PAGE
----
- You're telling me!
- But.... actually .... I kind of loved the set up.
The day was broken out into five segments, consisting of three, 25-minute talks. Each segment had a theme and the themes were diverse, interesting and (most importantly) intellectually accessible even to a newbie like me. [View the full schedule here, OR, better yet, WATCH THE WHOLE CONFERENCE HERE. Yes. All the videos are available online. Because TXJS is awesome.]
Unlike my SXSW recaps, I'm not going to go through each individual talk. Instead I just wanted to share a few highlights. Little nuggets of truths that I hope can be used both in the web field & outside it.
CSS is !important détente
Don't take your tools too seriously. Don't expect everyone to look at them the same way you do. And especially, don't think your tools aren't flawed.
After all, there's a reason why this photo has been making the rounds for years....
Do the hard work to make it simple.
I watched two videos of web users unable to select their birthday using a drop down <select>. It broke my heart and reminded me why I want to continue down the path of UX... I want to make the internet usable by everyone.
Which would you rather use?
In 2000, Nielsen wrote, "Drop downs should be used sparingly." In 2015, the article "Dropdowns Should be the UI of Last Resort" has made the rounds on every blog, newsletter & Twitter feed. (Now, including this blog & the TXJS conference.)
If it was a problem in 2000 and it's still a problem today, what have we been doing wrong? Being lazy? Ignoring the problem? Hoping the user will eventually "get it"?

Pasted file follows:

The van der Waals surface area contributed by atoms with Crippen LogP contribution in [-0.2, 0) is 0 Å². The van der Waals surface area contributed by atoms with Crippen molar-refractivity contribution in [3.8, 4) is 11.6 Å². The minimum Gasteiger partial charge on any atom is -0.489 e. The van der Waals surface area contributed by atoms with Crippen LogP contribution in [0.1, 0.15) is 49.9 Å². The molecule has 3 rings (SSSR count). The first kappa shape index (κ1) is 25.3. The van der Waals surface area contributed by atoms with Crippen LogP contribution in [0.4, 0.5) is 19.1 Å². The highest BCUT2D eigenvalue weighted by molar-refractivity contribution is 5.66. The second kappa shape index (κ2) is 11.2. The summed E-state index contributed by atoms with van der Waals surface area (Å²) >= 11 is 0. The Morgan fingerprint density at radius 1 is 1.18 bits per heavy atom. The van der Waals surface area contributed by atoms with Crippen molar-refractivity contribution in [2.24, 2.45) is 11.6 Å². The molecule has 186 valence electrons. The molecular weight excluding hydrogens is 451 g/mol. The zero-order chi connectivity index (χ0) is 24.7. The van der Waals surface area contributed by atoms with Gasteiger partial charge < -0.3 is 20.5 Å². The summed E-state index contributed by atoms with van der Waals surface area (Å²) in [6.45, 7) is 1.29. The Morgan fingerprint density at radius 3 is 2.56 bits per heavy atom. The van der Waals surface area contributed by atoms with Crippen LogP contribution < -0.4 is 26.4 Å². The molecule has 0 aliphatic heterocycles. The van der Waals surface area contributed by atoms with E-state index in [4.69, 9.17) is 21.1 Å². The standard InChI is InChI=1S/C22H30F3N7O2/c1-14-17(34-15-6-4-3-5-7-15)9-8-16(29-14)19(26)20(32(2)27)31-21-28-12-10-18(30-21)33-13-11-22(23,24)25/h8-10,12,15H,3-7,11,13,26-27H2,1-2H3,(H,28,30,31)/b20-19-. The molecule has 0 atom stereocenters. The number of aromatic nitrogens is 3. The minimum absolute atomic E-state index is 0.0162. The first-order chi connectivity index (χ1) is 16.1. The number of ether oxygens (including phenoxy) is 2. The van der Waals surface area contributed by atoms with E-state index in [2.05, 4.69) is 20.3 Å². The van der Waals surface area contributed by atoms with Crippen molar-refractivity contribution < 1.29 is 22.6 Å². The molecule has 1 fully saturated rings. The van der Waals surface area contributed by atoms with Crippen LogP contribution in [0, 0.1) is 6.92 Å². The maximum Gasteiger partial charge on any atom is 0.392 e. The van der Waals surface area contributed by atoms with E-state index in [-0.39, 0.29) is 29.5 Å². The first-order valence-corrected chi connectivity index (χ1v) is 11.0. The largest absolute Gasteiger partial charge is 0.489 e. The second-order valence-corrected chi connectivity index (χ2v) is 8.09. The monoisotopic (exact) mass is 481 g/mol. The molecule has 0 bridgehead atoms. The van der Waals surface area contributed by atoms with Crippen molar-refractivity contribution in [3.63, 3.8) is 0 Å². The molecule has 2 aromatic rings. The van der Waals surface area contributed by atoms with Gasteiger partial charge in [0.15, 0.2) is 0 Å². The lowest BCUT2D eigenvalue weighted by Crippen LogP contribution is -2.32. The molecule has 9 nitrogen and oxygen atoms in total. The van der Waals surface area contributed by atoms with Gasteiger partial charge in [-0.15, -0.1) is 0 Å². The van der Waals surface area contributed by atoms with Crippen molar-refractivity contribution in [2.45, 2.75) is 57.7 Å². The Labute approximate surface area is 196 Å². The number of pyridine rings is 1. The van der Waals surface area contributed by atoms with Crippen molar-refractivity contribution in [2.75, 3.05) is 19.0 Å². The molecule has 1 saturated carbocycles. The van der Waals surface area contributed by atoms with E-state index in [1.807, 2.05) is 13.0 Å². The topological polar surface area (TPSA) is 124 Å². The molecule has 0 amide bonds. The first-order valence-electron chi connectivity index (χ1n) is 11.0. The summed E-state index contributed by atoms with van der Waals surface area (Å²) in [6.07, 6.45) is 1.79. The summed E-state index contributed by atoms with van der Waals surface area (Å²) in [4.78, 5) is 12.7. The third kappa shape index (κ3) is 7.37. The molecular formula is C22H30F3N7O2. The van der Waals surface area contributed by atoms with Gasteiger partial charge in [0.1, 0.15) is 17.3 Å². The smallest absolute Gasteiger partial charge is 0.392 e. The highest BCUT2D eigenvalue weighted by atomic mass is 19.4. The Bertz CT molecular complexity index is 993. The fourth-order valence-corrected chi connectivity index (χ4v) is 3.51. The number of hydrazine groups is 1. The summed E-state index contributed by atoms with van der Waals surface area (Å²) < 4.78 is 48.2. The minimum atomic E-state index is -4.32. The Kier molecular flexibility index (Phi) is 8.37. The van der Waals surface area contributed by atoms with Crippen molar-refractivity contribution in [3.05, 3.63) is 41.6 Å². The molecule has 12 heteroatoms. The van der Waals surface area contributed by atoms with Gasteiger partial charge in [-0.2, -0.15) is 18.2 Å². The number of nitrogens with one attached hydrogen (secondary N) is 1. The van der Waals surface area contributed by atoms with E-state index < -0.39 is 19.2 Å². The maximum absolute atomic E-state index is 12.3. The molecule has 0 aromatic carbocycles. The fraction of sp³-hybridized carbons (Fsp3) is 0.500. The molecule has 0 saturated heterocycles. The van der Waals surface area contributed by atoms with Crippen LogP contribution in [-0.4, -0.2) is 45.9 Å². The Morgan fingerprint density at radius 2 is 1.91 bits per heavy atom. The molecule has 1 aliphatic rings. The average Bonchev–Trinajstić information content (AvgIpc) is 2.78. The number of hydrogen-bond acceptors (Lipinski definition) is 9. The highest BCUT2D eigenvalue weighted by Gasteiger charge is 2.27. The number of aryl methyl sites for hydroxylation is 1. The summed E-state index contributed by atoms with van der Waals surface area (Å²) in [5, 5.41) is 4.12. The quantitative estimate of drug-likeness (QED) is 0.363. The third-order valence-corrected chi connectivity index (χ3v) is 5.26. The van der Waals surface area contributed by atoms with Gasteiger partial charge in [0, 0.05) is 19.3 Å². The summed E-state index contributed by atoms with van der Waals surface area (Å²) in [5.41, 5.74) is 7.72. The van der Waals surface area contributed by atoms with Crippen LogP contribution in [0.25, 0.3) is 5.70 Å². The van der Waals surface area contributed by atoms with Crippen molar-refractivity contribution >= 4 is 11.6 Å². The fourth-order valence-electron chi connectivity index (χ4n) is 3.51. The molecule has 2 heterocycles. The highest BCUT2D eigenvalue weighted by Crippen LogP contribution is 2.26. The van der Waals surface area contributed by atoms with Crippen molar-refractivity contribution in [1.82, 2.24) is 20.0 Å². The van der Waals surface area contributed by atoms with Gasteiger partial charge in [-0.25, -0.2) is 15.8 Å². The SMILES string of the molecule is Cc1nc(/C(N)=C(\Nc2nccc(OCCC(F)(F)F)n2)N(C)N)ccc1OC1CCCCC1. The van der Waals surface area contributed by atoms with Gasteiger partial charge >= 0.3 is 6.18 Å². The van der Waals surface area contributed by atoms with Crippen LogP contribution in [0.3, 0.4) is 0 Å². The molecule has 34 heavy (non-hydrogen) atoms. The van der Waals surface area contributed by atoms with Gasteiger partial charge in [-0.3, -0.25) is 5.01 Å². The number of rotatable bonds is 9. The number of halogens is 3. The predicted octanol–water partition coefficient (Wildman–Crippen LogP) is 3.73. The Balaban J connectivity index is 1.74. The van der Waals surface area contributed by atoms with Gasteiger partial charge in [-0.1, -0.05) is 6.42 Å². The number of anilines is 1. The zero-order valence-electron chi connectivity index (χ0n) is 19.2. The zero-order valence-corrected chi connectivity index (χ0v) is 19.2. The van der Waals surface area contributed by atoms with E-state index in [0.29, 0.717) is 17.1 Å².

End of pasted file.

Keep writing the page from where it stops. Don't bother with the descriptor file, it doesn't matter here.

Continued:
As professionals, it's our job to do the hard work. That's what we signed up for & we shouldn't shy away from it.
Argument Culture Does Not Solve Problems
So pretend for a moment politics don't exist & I'm just talking about an argument culture in the work place.... This is the way to do! I'm right, you're wrong! Why on earth would you do it that way?
We've been taught that competition raises the bar & should give us fresh sets of ideas. But "competition" has so many negative connotations & leads to an argument culture. What if we changed the word "competition" with "collaboration"?
Look at issues as a chance to collaborate and find the commonality.
Don't Make Nice Things. Solve Problems.
This is a theme I hear in almost every web conference I go to. In our daily work, it's easy to emphasize making "the pretty thing" but sometimes the pretty thing isn't what we need to build. And it's up to us to know the difference. It's up to us - the creatives, the engineers, the developers - to do simple, funcitonal work for a purpose.
We build a connection between every person in the world.
Don't lose the importance & the magnitude of that reality.
See past conference recaps:
And my UX Masters Journal, where I'm sharing my lessons & work as I attend grad school.